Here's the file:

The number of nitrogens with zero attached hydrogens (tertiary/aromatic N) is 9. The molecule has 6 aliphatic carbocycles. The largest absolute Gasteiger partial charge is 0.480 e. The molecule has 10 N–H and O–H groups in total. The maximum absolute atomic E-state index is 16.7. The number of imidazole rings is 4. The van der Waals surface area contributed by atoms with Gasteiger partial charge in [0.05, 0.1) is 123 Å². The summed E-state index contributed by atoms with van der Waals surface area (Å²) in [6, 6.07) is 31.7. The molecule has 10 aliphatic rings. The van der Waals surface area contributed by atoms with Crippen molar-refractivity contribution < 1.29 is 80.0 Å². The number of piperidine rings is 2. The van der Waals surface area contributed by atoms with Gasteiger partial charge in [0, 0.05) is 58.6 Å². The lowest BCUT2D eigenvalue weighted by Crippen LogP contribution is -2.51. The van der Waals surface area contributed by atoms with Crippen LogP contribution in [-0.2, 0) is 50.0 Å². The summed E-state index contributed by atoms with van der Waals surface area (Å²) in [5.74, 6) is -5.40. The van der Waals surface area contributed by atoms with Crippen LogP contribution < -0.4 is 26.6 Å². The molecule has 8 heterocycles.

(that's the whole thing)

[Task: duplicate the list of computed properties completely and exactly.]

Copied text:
The number of nitrogens with zero attached hydrogens (tertiary/aromatic N) is 9. The molecule has 6 aliphatic carbocycles. The largest absolute Gasteiger partial charge is 0.480 e. The molecule has 10 N–H and O–H groups in total. The maximum absolute atomic E-state index is 16.7. The number of imidazole rings is 4. The van der Waals surface area contributed by atoms with Gasteiger partial charge in [0.05, 0.1) is 123 Å². The summed E-state index contributed by atoms with van der Waals surface area (Å²) in [6, 6.07) is 31.7. The molecule has 10 aliphatic rings. The van der Waals surface area contributed by atoms with Crippen molar-refractivity contribution < 1.29 is 80.0 Å². The number of piperidine rings is 2. The van der Waals surface area contributed by atoms with Gasteiger partial charge in [0, 0.05) is 58.6 Å². The lowest BCUT2D eigenvalue weighted by Crippen LogP contribution is -2.51. The van der Waals surface area contributed by atoms with Crippen LogP contribution in [-0.2, 0) is 50.0 Å². The summed E-state index contributed by atoms with van der Waals surface area (Å²) in [5.74, 6) is -5.40. The van der Waals surface area contributed by atoms with Crippen LogP contribution < -0.4 is 26.6 Å². The molecule has 8 heterocycles.